Tennessee officials are cheerfully announcing the advent of awesome new assessments that will be "not a test you can game." The tests will be delivered at the end of the year by winged unicorns pooping rainbows while playing a Brahms lullabye on the spoons.
“We’re moving into a better test that will provide us better information
about how well our students are prepared for post-secondary,” Tennessee
Education Commissioner Candice McQueen told reporters recently during
sneak peek at some of the questions.
Fans of the new standardized tests continue to be impressed at how these tests solve the problems of education in the 1970's. Assistant state commissioner of data and research Nokia Townes says that the tests will require "more than rote memorization," which puts them on a par with the tests I started giving my students thirty-five years ago. But that statement also indicates that officials still don't understand what "gaming the test" means.
Standardized tests are, by their nature, games. Where you have multiple choice questions, you have one correct answer and several other answers designed to trick and trap students who might make a particular mistake, so by their nature, they are not simply trying to capture a particular correct behavior, but are also testing for several incorrect ones.
But Tennessee officials are distracted themselves, focusing on unimportant test features. The questions have drop and drag! Which is, of course, simply a bubble test question with dragging instead of clicking or bubbling. The questions require multiple correct answers! Which is just a bubble test with more options and two bubbles to hit.
Because standardized tests are a game, gaming them will always be possible. The tests involve plenty of tricks and traps, and so we teach students how to identify those and spot when testers are trying to sucker them in a particular way. We learn specialized testing vocabulary (this is what "mood" means to test manufacturers). We learn what sorts of things to scan for in response to certain types of questions. In short, we teach students a variety of skills that have no application other than taking the Big Standardized Test.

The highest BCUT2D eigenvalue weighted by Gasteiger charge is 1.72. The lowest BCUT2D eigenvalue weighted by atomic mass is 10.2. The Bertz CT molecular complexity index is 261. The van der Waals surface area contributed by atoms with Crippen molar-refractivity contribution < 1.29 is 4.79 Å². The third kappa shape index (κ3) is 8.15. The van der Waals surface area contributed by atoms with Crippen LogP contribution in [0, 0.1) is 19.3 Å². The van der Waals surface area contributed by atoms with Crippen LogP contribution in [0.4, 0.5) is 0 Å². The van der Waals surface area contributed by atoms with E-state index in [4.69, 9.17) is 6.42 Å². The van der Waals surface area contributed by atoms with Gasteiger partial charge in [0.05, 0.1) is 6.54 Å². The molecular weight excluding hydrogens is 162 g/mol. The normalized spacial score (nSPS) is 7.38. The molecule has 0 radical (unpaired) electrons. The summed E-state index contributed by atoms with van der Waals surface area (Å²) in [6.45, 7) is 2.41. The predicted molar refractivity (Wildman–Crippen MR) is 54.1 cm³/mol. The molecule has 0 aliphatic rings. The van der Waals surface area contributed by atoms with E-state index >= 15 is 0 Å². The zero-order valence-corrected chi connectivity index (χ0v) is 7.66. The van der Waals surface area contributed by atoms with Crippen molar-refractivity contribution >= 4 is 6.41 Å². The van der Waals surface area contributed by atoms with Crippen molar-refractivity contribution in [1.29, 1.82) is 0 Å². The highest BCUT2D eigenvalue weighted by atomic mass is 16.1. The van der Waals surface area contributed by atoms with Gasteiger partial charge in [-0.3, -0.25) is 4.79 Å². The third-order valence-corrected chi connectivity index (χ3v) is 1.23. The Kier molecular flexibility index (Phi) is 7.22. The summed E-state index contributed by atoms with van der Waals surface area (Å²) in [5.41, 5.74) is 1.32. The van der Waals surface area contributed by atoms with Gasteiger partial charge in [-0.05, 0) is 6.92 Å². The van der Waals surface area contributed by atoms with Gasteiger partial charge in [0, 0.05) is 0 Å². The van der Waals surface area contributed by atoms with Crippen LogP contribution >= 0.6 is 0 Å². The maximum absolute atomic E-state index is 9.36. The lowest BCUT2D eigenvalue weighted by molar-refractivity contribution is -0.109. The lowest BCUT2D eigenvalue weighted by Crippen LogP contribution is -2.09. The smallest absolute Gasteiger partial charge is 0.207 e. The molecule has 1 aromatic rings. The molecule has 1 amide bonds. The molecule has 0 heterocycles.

Nothing has changed, really. The advantage of a standardized multiple choice test is that it can be scored quickly and cheaply. The problem is that it can't measure much of any depth. At its worst in the bad old days when Hector and I were pups, it measured recall. In the new and improved days since, it measures whether or not the student will fall for particular tricks and traps-- which may or may not have anything to do with how well the student understands and applies the understanding. And since our focus under the Core is almost entirely on performing certain operations and not at all on content, we're not really testing a student on what she knows, but on whether she can perform the required trick (of course, we're also testing whether or not she's willing to perform the trick, but we never, ever have that discussion).
The article says that the "oldest and most potent criticism of tests" is that "they force teachers to 'teach to the test' and focus unduly on
memorizing facts and testing tricks that students promptly forget after
completing the test."
Memorizing facts? Maybe. Testing tricks? Those will always and forever be part of test prep for standardized tests because those tests must be speedy and cheap, and the only way to do testing speedy and cheap is by building it out of testing tricks. And any testing tricks that manufacturers can use to create a test, students can learn to take it.